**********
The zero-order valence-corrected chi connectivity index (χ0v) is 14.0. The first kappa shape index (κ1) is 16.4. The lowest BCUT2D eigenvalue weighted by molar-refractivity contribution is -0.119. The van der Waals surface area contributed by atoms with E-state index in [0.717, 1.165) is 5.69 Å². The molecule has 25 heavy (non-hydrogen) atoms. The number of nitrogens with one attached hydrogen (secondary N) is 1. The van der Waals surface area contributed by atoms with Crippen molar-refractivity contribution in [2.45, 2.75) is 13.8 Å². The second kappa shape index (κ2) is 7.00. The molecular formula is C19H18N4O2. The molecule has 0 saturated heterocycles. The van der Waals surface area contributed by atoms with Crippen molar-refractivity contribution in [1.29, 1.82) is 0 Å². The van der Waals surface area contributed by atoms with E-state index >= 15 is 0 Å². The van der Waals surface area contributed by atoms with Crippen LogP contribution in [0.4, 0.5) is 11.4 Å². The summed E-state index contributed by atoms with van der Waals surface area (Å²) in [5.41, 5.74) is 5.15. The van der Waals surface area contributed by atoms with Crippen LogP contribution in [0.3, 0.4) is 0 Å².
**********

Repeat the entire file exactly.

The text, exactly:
The zero-order valence-corrected chi connectivity index (χ0v) is 14.0. The first kappa shape index (κ1) is 16.4. The lowest BCUT2D eigenvalue weighted by molar-refractivity contribution is -0.119. The van der Waals surface area contributed by atoms with E-state index in [0.717, 1.165) is 5.69 Å². The molecule has 25 heavy (non-hydrogen) atoms. The number of nitrogens with one attached hydrogen (secondary N) is 1. The van der Waals surface area contributed by atoms with Crippen molar-refractivity contribution in [2.45, 2.75) is 13.8 Å². The second kappa shape index (κ2) is 7.00. The molecular formula is C19H18N4O2. The molecule has 0 saturated heterocycles. The van der Waals surface area contributed by atoms with Crippen molar-refractivity contribution in [1.29, 1.82) is 0 Å². The van der Waals surface area contributed by atoms with E-state index >= 15 is 0 Å². The van der Waals surface area contributed by atoms with Crippen LogP contribution in [0.4, 0.5) is 11.4 Å². The summed E-state index contributed by atoms with van der Waals surface area (Å²) in [5.41, 5.74) is 5.15. The van der Waals surface area contributed by atoms with Crippen LogP contribution in [0.3, 0.4) is 0 Å².